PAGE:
This is one of the most confusing and most-asked about "conventions."
It refers to when your side bids the opponents' suit.
Bidding the opponents' suit on the 3 level is obviously NOT natural. But, does it ask for a stopper (the Western Cue-bid)? Ostensibly, the answer is "yes" -- but this is not etched in stone.
|1 ||Pass|| 1||1|
|3||Pass || 3|| ||West's 3 bid shows an invitational hand with 6+ clubs (and denies 3 since there was no support double). East's 3 bid is obviously not natural. Is it saying he has spades stopped? Is it asking his partner for a spade stopper? Is it a control-bid, showing the ace or king of spades? Is it a "Western Cue-bid?"|
Technically, the answer is "none of the above." But, for the time being, West assumes that East is looking for a spade stopper. If West has spades stopped, he will likely bid 3NT.
A typical hand for responder would be : 9 8 2
A J 9 3 2
K 5 3
-- Responder wants to bid 3NT, but wouldn't dare do so without spades stopped. He doesn't want to bypass 3NT, in case opener has, say,K 6
J 6 4
A K Q 8 7 5 3.
Over East's 3, West would bid 3NT with this hand.
If East happens to have spades stopped he would usually just bid 3NT himself. Would he need a diamond stopper, too? Not really. The key in such a situation is to have the opponent's suit (the one they are likely to lead) stopped and not worry about the other missing suit.
Might East have had something else in mind when he bid 3? Sure.
He might hold: A 9
A K Q 7 2
5 4 3
J 6 4
. In that case, he is control-bidding spades -- and will later raise clubs (he won't sit for 3NT--he has club slam interest).
Let's look at another auction where your side bids the opponents' suit on the 3-level.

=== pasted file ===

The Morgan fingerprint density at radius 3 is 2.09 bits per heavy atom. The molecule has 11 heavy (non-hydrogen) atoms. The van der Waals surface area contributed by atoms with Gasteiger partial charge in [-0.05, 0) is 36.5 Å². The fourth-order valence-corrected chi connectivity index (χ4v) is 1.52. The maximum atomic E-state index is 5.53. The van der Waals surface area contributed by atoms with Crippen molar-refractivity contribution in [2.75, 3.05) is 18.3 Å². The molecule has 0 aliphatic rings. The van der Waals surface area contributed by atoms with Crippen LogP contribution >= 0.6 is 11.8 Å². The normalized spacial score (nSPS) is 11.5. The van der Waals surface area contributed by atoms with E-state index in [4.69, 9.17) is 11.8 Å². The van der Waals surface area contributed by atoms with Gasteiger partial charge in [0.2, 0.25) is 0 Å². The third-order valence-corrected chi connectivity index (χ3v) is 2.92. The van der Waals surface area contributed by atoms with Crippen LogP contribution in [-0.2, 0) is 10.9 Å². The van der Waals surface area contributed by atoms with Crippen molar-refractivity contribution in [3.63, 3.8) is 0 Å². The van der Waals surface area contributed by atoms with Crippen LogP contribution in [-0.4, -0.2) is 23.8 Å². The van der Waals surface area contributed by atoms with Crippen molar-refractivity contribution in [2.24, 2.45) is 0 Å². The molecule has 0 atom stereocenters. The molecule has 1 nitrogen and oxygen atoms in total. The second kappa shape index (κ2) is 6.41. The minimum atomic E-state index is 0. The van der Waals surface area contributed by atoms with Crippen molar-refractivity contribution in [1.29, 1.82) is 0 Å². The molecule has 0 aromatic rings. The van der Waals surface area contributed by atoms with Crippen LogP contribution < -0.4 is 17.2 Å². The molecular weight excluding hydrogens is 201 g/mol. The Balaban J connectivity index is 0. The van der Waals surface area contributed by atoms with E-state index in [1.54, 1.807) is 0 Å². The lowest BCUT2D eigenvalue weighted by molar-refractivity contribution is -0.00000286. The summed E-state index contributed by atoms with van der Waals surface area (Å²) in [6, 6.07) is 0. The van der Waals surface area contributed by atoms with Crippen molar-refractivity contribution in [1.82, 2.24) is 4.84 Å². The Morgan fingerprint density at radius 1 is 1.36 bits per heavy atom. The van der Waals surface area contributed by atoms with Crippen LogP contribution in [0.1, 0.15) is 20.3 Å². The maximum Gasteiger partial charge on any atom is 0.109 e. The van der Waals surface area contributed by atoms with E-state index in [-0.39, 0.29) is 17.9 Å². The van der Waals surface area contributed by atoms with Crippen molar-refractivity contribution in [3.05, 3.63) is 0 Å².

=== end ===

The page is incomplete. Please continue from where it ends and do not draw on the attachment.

| 1|| 2|| 2||Pass |
|3 || Pass||3|| ||East's 3 bid is not natural. It is presumed to be a "Western Cuebid" -- looking for a diamond stopper. If opener has diamonds stopped, he should bid 3NT. |
A typical hand for East would be : 7 4
A Q J 4 3
9 3 2
A J 2
But, as before, East could have other things in mind--maybe he is slamming with a diamond control. If so, he will make his intentions known later in the auction.
What if the opponents have bid 2 suits?
Now, things change. When there are 2 suits to cue-bid on the 3-level, you should bid the one you do have stopped. The cue-bid is "telling" -- not "asking." For example:
| 1||1 ||2|| 2|
|3||Pass|| ??|| |
East can bid 3 with, say, : 6 5 4
A Q 10 8 7 2
or East can bid 3 with, say : K Q J
10 7 6
K Q J 10 9 7
Summary of "Western Cuebids" :
When cue-bidding the opponents’ suit below 3NT, think of it as “forcing.” Assuming the opponents have bid only one suit, It doesn’t tell nor ask (sounds like the former U.S. army policy). It doesn’t show nor deny. It can be made with many types of hands. The partner of the cue-bidder will typically bid notrump with a stopper. If the opponents have bid two suits, then the 3-level cue-bid shows that suit stopped or controlled.
note: A Western cue-bid is NOT a jump to the 3-level -- you must already be at the 3-level. Also, it doesn't apply when your side has found a major-suit fit to play in. If you open, they overcall, and partner bids their suit, that is, of course, a raise (limit or better--not a Western Cue). Example:
The 3 bid is not a Western Cue. It says nothing about diamonds and shows a limit raise or better (3+ trump) in spades.
Lastly, when asking or answering questions about such bids, don't even bother with the term "Western Cue" -- just explain what your partnership agreement is (either : "shows a stopper" or "forcing, not saying anything in particular.")
Normally, a "Western Cue Bid" is made on the 3-level. But, sometimes you can bid the opponent's suit on the 2-level as a general force. For a brief video panel discussion (Fred Hamilton, Larry, and Bernie Chazen) of a "2-level Western Cue" click here.